Wednesday, July 30, 2014
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What's the deal with wind chill?

Is the sole purpose of this widely reported index just a way to express how cold we feel? Or does it tell us more about our safety?


Posted on Feb. 13, 2014 at 3:45 p.m.

The conversation at the coffee shop this week turned to the weather, as it has every day for weeks now. Joe’s opinion was that the wind chill index commonly reported in news forecasts is nothing more than an “index of human misery” and really doesn't mean anything.

That aroused my curiosity. Is the sole purpose of this widely reported index just a way to express how cold we feel? Or does it tell us more about our safety? What I learned surprised Joe.

The wind chill temperature index used by the National Weather Service and NOAA was actually designed as a joint effort with several agencies in Canada, revised in 2001, and is now used in both countries. Volunteers were actually tested in wind tunnels and treadmills with electronic sensors to measure skin temperature.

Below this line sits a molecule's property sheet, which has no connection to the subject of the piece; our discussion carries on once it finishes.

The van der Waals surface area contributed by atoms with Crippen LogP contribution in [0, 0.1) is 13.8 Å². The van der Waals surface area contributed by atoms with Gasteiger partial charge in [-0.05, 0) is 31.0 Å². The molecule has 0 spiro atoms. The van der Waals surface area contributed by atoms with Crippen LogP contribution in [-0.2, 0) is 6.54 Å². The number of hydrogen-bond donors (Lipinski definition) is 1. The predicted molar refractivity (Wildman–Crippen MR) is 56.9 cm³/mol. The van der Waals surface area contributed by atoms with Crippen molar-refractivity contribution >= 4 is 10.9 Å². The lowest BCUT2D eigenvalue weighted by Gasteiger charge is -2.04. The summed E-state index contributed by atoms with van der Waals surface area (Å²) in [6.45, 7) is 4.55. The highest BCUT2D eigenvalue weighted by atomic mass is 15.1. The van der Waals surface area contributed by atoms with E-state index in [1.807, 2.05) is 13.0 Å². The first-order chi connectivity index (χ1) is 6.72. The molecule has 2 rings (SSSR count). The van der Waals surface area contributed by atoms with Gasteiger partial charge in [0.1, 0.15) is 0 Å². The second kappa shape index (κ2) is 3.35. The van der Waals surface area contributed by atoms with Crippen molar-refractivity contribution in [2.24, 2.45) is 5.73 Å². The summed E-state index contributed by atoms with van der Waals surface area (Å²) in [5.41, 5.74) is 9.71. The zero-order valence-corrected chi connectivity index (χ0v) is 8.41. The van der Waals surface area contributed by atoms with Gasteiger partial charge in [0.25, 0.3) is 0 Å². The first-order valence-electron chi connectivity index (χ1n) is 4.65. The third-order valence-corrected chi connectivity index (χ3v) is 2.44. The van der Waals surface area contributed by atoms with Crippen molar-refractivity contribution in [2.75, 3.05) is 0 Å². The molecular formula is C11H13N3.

Not surprisingly, the researchers learned that as wind speed increases, you actually feel colder on your skin, because wind speeds up the loss of heat we naturally emit. The faster the wind speed, the faster our body heat is taken away and the colder you feel. It is the same principle as blowing on a spoon to cool your hot soup.

So the true effect of the wind is to reduce the amount of time it takes your skin to freeze. As an example, on January 28th, the South Bend Airport recorded a low temperature of -14 degrees F. At that temperature, with a calm 5 mile per hour wind, your skin freezes in 30 minutes. If the wind speed increases to 20 mph, skin can freeze in 10 minutes. At 45 mph, it would take only 5 minutes for exposed skin to freeze.

The take home message for farmers, construction workers, and anyone who ventures outside during the depths of a winter freeze is to take wind chill seriously. It is not simply telling you how cold you feel. The wind chill index is telling you how quickly you could be frostbitten. The National Weather Service maintains a website with a Wind Chill Chart and a wind chill calculator at http://www.nws.noaa.gov/om/windchill/

Jeff Burbrink is an Extension educator in agriculture and natural resources. Write to him at 17746 E. C.R. 34, Goshen, IN 46528; call 533-0554; or fax 533-0254.




 A pedestrian walks south on Main Street during a thunderstorm Friday, May 21, 2010. The heavy, but brief storm caused traffic snarls and downed trees.|111526

Posted on July 27, 2014 at 1:57 p.m.
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